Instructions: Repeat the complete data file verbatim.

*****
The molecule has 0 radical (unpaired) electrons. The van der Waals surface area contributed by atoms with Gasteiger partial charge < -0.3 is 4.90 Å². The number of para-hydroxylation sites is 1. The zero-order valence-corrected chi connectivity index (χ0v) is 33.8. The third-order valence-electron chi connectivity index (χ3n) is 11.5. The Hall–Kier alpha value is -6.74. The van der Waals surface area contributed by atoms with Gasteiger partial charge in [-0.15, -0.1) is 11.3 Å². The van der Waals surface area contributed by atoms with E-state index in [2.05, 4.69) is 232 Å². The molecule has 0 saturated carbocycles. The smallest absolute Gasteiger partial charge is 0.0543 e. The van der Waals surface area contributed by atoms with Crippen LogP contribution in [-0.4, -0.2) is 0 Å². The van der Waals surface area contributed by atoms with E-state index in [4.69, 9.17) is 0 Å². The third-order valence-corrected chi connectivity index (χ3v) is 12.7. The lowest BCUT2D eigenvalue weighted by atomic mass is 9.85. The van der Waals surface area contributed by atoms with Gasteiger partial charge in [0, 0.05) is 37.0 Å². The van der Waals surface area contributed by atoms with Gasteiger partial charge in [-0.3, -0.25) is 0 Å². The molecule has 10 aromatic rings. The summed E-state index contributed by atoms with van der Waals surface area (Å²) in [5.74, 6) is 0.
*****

The molecule has 0 radical (unpaired) electrons. The van der Waals surface area contributed by atoms with Gasteiger partial charge < -0.3 is 4.90 Å². The number of para-hydroxylation sites is 1. The zero-order valence-corrected chi connectivity index (χ0v) is 33.8. The third-order valence-electron chi connectivity index (χ3n) is 11.5. The Hall–Kier alpha value is -6.74. The van der Waals surface area contributed by atoms with Gasteiger partial charge in [-0.15, -0.1) is 11.3 Å². The van der Waals surface area contributed by atoms with E-state index in [2.05, 4.69) is 232 Å². The molecule has 0 saturated carbocycles. The smallest absolute Gasteiger partial charge is 0.0543 e. The van der Waals surface area contributed by atoms with Crippen LogP contribution in [-0.4, -0.2) is 0 Å². The van der Waals surface area contributed by atoms with E-state index in [4.69, 9.17) is 0 Å². The third-order valence-corrected chi connectivity index (χ3v) is 12.7. The lowest BCUT2D eigenvalue weighted by atomic mass is 9.85. The van der Waals surface area contributed by atoms with Gasteiger partial charge in [0, 0.05) is 37.0 Å². The van der Waals surface area contributed by atoms with Gasteiger partial charge in [-0.3, -0.25) is 0 Å². The molecule has 10 aromatic rings. The summed E-state index contributed by atoms with van der Waals surface area (Å²) in [5.74, 6) is 0.